This week’s Take 5 Tuesday interview is with John Paul Caponigro about his book, The Next Step. John Paul has been a leader in the field of training photographic artists using digital technology in their creative process for over 15 years, and this book is beautiful result of his work with his alumni, Maine Media Workshops,a and their current Next Step Alumni Group Exhibit. Enjoy!
Where do you find inspiration?
Nature – an endlessly unfolding process.
People – lit up with passion and commitment.
What man makes in participation/ collaboration/communion with nature – respectfully.
Acts of compassion and conscientiousness, whether random or not so random.
Wonder – shared.
Inspiration is inspiring – however it’s demonstrated.
You can find out a lot more about what I find inspiring by reading my Artist’s Statements and you can even hear me speak about it on my website – johnpaulcaponigro.com.
What particularly inspired you for this project?
This exhibit was something my alumni wanted to do. So we did it. It’s been a source of growth for all of them individually and for the community as a whole, and for me individually as well.
My alumni inspire me. I’ve had the most sustained and longest contact with these individuals. Their progress gives me undeniable confirmation that I’ve made real contributions to all of my alumni’s growth. It’s been a privilege to be a respectful catalyst and a guide for them as they’ve gone through their individual and collective creative lives.
The book features the work of 23 artists from your Next Step program – could you tell us more about it?
At the request of a small group of alumni from one of my workshops at the Maine Media Workshops, John Paul Caponigro’s Next Step Alumni group was started. I invited and guided the current members to create a community of diverse members who share common interests dedicated to advancing both their own creative lives and the lives of others through collectively sharing their feedback and knowledge with one another in constructive ways.They have met collectively and privately for almost 10 years in private workshops and online forums. The membership has grown to 75 members.
The members collectively set the goal of producing a group exhibit. This exhibit is their achievement. 23 members are currently participating in the exhibit. Entry criteria were rigorous. Each artist produced a thematically cohesive body of work, artist’s statements, book, and website. The resulting work is as diverse as the individuals, ranging from documentary journalism, editorial, still life, floral, nude, landscape and abstraction.
The exhibit premiere’s at the Maine Media Workshops in Rockport, Maine – Tuesday, July 7, 2009. We’ll begin seeking future venues for the exhibit after this event.
How did creating Blurb books fit into the process of the Next Step Alumni Show?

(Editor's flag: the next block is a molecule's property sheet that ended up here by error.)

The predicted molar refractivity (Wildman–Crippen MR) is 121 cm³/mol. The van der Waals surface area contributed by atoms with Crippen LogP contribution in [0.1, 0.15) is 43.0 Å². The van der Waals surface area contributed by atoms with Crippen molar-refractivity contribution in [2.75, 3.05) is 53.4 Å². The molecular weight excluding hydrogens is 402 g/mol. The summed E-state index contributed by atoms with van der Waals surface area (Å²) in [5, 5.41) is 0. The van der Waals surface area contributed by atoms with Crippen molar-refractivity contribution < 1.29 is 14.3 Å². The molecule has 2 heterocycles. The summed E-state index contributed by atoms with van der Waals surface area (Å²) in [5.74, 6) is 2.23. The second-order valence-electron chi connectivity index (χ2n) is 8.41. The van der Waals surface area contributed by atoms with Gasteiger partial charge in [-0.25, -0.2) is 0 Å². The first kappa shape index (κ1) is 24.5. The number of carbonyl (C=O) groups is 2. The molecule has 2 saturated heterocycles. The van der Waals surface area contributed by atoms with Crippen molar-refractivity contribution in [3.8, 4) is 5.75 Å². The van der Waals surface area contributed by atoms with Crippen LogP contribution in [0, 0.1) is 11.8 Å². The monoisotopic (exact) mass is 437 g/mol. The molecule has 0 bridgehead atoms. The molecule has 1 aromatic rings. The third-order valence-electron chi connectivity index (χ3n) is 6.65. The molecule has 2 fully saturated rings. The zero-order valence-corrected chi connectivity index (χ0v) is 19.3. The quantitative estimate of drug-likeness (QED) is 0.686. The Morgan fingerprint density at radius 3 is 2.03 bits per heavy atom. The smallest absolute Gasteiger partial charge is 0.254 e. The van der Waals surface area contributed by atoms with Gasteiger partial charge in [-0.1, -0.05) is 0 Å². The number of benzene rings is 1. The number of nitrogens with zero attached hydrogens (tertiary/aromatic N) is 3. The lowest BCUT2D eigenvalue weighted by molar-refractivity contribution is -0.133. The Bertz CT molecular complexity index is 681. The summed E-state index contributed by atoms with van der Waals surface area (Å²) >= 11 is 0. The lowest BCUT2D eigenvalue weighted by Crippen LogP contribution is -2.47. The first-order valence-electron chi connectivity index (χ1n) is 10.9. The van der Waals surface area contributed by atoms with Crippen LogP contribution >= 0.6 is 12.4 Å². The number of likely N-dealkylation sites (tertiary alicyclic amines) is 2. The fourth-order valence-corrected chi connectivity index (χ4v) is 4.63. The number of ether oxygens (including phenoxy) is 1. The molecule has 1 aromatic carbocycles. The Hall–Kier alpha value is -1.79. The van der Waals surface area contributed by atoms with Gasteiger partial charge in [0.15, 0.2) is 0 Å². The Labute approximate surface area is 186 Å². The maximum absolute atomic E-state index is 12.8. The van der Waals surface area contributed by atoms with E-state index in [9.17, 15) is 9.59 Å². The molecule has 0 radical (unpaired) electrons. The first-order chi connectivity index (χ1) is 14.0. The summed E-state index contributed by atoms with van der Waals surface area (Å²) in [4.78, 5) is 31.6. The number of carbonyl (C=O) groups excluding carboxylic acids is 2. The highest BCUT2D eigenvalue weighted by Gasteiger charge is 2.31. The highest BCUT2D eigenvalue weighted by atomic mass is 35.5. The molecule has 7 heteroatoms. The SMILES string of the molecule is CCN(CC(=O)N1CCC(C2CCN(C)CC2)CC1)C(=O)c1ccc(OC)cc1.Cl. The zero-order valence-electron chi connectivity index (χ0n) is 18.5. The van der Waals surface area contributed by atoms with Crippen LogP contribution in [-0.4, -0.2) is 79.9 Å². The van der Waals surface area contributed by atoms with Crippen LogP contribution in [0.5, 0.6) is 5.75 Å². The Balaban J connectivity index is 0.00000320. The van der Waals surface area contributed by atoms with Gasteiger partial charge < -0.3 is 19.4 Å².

Gallery spaces can’t physically handle the number of images produced by these artists; more than 12 images from 23 artists or over 254 images. The Blurb books become supplements to the exhibit. They add more images. And they add supporting text. In the Group Book viewers can read about alumni experiences and insights. In each alumni’s individual book, viewers can read about each individual’s vision and process – and see many more images.
Much of this content is also supplemented by websites – mine and each alumni’s website. None of the galleries exhibiting this work have enough computer terminals to reference all those websites for every visitor. Perhaps some visitors will browse the artist’s websites on their mobile devices. But, I’m sure that all of the visitors will pick up more than one Blurb book during their visit. They may even purchase them online to have in their homes.
And, of course, while not everyone can attend the exhibit, everyone can get a copy of the Group Book and even the individual artist’s books.
How do you see self-publishing influencing the artistic process?
Books have been essential ways of sharing work for artists. Without them a majority of artists’ works would have remained invisible. Only a few people would have see them, not larger audiences. Even with the advent of the world wide web, books remain important communication and marketing tools. Printed matter offers focussed, localized, persistence while the web offers diffuse, transient, ubiquity. Books can also be the final product, special things in and of themselves.
While I will continue to work with major publishers, print on demand solutions are becoming essential tools for communicating and marketing my own work – specifically Blurb. Stay tuned to johnpaulcaponigro.com for many new Blurb books from me in the near future.
If you could bestow one bookmaking tip on the world, what would it be?
Learn more about the form of the book. Blurb’s CEO, Eileen Gittins, moderated an excellent panel on the form of the book at the Palm Springs Photo Festival last May. It’s easy to think about books in very simple terms without understanding all the components involved, the possibilities that exist for many different structures, and the decisions that are necessary to successfully create a book. You can be very creative with books! Learn more about books and you’ll learn to love them even more than you do now.